I'll have a good look at the 5.9; were they used on medium-sized school buses prior to the introduction of "electronic engines"?

Do a search on ebay for "Cummins school bus". The 5.9-liter ISB Cummins was very popular in Ford, Freightliner, Bluebird and International school buses. Ours that we use with our youth group is a Thomas body 28-passenger with a standard transmission, and came with an intercooled turbocharger. These are very faithful, non-electronic engines. Parts for them and people who can work on them abound. It came standard in 175-225 horsepower. On some versions, raising the horsepower is as simple as sliding a fuel pressure plate a tiny distance forward.

There is also a Dodge version, which was designed for their pickups. It puts out more horsepower, but much less torque, and is electronic and has a bunch of smog stuff added. I am sure you do NOT want that version.
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Dr. Steve, San Juan del Río, Querétaro, Mexico, North America, Planet Earth, Milky Way.
1981 Dina Olímpico (Flxible Flxliner clone), 6V92TA Detroit Diesel
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« Reply #25 on: February 19, 2012, 07:42:11 AM »

Being a double decker we dont have to worry about you wanting to do 70mph zipping around.  Your current engine is 150hp, I think the 5.9 would be a great replacement, and the most inexpensive of all.  It should be a "hook it up and go" swap.

Yes, the 5.9 was used on a lot of school buses.  They also used the DT466 but the Cummins is much better with fuel economy and can be had cheaper.

I am assuming this is an older vehicle?
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« Reply #26 on: February 19, 2012, 07:49:09 AM »

A L10 Cummins mechanical or electronic will serve you well Bruce and they can be bought at good prices I work on the 8.3 and 5.9 in the school buses here I'll pass on those lol
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« Reply #27 on: February 19, 2012, 11:31:07 AM »

Being a double decker we dont have to worry about you wanting to do 70mph zipping around.  Your current engine is 150hp, I think the 5.9 would be a great replacement, and the most inexpensive of all.  It should be a "hook it up and go" swap.

Yes, the 5.9 was used on a lot of school buses.  They also used the DT466 but the Cummins is much better with fuel economy and can be had cheaper.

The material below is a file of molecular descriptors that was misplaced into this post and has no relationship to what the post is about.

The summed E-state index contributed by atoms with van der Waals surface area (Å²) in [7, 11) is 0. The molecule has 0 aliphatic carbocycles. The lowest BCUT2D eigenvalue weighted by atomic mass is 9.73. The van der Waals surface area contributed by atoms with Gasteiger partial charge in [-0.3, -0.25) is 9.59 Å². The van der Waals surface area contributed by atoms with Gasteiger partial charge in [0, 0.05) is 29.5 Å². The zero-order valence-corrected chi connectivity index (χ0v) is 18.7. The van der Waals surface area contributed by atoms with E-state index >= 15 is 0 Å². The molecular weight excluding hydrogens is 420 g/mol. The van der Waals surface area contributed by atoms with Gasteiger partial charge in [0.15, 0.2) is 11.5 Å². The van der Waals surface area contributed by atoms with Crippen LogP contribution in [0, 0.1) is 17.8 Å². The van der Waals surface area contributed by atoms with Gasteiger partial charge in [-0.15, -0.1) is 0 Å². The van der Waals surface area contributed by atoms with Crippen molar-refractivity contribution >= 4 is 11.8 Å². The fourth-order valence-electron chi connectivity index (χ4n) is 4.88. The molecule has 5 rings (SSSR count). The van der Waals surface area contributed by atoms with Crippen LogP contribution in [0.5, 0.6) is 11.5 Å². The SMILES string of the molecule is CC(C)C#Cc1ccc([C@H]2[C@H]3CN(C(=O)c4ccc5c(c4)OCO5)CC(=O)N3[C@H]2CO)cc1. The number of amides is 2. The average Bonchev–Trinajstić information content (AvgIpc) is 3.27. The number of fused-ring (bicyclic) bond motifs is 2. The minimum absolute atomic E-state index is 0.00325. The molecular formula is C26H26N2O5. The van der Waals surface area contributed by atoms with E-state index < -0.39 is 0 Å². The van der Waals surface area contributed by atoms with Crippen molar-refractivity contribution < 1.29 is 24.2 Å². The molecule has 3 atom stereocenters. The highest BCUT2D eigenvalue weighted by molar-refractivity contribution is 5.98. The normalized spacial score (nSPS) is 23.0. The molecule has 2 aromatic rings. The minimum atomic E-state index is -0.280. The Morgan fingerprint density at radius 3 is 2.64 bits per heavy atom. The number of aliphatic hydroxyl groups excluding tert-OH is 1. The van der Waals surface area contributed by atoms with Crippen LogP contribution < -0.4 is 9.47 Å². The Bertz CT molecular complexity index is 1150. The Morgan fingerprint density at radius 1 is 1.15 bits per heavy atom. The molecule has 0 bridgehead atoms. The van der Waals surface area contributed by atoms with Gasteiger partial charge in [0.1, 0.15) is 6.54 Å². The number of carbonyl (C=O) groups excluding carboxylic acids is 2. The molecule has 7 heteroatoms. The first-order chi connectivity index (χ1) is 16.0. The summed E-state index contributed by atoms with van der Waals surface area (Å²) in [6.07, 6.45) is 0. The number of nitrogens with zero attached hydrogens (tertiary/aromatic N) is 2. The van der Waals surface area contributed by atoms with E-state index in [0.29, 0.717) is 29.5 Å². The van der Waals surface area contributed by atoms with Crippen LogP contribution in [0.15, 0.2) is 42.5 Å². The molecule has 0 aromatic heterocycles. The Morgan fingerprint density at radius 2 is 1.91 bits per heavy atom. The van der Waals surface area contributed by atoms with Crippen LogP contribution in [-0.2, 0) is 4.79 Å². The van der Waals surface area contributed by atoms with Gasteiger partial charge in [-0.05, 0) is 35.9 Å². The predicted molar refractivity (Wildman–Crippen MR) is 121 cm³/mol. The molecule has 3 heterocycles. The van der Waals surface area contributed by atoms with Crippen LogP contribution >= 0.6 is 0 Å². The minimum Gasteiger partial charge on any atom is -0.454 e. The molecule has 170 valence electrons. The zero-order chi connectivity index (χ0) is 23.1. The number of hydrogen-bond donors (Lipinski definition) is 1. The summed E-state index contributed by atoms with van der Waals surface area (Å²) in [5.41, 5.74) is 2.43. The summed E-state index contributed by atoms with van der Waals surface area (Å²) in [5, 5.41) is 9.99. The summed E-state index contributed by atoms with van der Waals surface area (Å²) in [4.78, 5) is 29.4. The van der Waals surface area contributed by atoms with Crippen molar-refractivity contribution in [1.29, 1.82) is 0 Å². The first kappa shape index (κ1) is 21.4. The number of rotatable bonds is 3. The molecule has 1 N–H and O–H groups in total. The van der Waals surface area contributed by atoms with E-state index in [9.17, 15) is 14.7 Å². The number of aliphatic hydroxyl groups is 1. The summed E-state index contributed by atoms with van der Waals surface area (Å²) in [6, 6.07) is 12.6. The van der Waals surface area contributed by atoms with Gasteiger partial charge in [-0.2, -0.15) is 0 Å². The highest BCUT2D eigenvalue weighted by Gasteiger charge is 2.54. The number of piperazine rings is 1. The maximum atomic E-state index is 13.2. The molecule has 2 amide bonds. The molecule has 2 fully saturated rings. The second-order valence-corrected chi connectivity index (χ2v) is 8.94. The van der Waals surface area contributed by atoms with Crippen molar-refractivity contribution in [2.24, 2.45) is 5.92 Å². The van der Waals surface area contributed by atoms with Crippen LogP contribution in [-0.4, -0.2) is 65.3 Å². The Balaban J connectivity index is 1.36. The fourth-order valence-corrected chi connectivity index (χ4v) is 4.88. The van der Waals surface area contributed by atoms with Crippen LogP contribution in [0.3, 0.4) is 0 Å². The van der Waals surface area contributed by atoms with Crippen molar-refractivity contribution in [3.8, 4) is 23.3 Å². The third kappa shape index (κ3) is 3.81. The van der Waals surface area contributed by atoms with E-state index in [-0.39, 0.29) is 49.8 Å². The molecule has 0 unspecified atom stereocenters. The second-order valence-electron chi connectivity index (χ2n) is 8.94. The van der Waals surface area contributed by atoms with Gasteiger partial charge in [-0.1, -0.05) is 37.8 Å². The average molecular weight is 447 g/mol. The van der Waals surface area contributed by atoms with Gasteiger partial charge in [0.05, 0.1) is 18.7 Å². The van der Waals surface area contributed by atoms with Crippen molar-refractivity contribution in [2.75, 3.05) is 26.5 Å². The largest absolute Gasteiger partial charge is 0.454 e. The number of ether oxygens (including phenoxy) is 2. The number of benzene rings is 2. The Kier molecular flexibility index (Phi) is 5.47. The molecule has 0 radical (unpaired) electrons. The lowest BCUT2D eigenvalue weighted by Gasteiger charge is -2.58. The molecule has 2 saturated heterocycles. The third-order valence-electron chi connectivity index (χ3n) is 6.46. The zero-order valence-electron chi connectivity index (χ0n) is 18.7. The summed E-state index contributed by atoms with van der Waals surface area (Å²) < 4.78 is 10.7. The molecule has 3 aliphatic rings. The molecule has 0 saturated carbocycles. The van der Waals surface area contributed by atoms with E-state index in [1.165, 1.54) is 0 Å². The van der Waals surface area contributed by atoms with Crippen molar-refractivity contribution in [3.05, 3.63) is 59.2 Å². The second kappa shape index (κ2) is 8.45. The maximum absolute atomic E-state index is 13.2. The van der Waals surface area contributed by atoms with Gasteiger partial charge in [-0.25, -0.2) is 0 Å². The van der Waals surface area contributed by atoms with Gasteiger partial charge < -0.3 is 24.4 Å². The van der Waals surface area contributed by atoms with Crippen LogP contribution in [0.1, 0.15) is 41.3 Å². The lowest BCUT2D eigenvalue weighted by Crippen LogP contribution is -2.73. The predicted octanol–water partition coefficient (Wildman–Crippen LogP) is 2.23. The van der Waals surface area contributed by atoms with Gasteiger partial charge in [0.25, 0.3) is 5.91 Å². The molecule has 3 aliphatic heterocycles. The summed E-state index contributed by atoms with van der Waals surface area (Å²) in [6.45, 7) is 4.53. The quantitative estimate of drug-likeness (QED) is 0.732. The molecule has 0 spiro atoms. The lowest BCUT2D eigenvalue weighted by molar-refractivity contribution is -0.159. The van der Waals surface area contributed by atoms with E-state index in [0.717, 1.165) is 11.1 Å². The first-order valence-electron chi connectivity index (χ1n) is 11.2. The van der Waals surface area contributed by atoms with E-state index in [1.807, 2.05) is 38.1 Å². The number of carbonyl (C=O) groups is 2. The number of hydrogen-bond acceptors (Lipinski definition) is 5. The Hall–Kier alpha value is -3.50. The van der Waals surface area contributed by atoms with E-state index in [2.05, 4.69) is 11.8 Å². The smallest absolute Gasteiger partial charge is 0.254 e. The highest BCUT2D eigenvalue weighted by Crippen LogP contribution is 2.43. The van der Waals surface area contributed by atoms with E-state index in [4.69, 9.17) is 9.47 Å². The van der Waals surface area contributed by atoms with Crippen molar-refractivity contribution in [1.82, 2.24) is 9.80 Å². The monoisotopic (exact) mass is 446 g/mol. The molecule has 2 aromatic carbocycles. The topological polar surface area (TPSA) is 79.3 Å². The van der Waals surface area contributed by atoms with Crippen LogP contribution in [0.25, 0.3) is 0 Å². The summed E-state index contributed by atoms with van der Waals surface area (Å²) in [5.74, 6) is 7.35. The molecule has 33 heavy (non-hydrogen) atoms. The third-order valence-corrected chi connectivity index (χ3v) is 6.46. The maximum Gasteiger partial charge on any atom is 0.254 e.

I am assuming this is an older vehicle?

      Good points.  Yes, I have no fantasy that I'm creating an Aston Martin sports car here - more like a Daimler limo.  One issue that I have is that the current Leyland O-680 engine (O = "oil" i.e. diesel; 680 cu in.) is known to respond to Tender Loving Care from people who know the ins and outs of its fuel injection system.  My bus was used by a UK school bus operator before I got it -- it may have been "turned down" to restrict the RPM's (for reliability and to limit speed).   I can keep it maintained but I don't know details on how to tune it so that it's putting out max power/that its mechanical condition allows it to make now.  Therefore, I don't know exactly the mix of whether it's putting out about 150 hp, and if not because it's becoming worn or if because it's "tune limited".   But if it is putting out a real 150, if I'm going with a replacement engine, I will want to add 50-60 hp because the current performance is pretty uninspiring (also, I can't imagine that it will pull any big grades on an Interstate at a reasonable speed).  So, I worry a little about the 5.9 being a little short on power and it's basically a "pickup" engine, isn't it?  I don't want this to be a changeover that's "a dollar short"; if I'm going to do it, I want a reasonable improvement in the result.
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Bruce H; Wallace (near Wilmington) NC
1976 Daimler (British) Double-Decker Bus; 34' long
6-cyl, 4-stroke, Leyland O-680 engine

(New Email -- brucebearnc@ (theGoogle gmail place) .com)
Oonrahnjay
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« Reply #28 on: February 19, 2012, 12:12:55 PM »

  A L10 Cummins mechanical or electronic will serve you well Bruce and they can be bought at good prices I work on the 8.3 and 5.9 in the school buses here I'll pass on those lol 

    Thanks, Clifford.  I'll add that one into the mix.  I have a friend who has one in a Leyland bus; I've tried to find a spec on the length of that engine on Google and nothing shows up.  Will that meet our ~44" length spec?
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Bruce H; Wallace (near Wilmington) NC
1976 Daimler (British) Double-Decker Bus; 34' long
6-cyl, 4-stroke, Leyland O-680 engine

(New Email -- brucebearnc@ (theGoogle gmail place) .com)
opus
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« Reply #29 on: February 19, 2012, 12:20:36 PM »

The best scenario in my opinion would be to keep the engine you have, if at all possible.  Can you have someone that is a good diesel tech check it out and see if it can be made to please you?  Surely there has to be a Leyland forum?

The 5.9 displacement is half of what your engine now is.  I guess all I saw about your engine was the hp and not the displacement.  
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1995 BB All-American - A Transformation.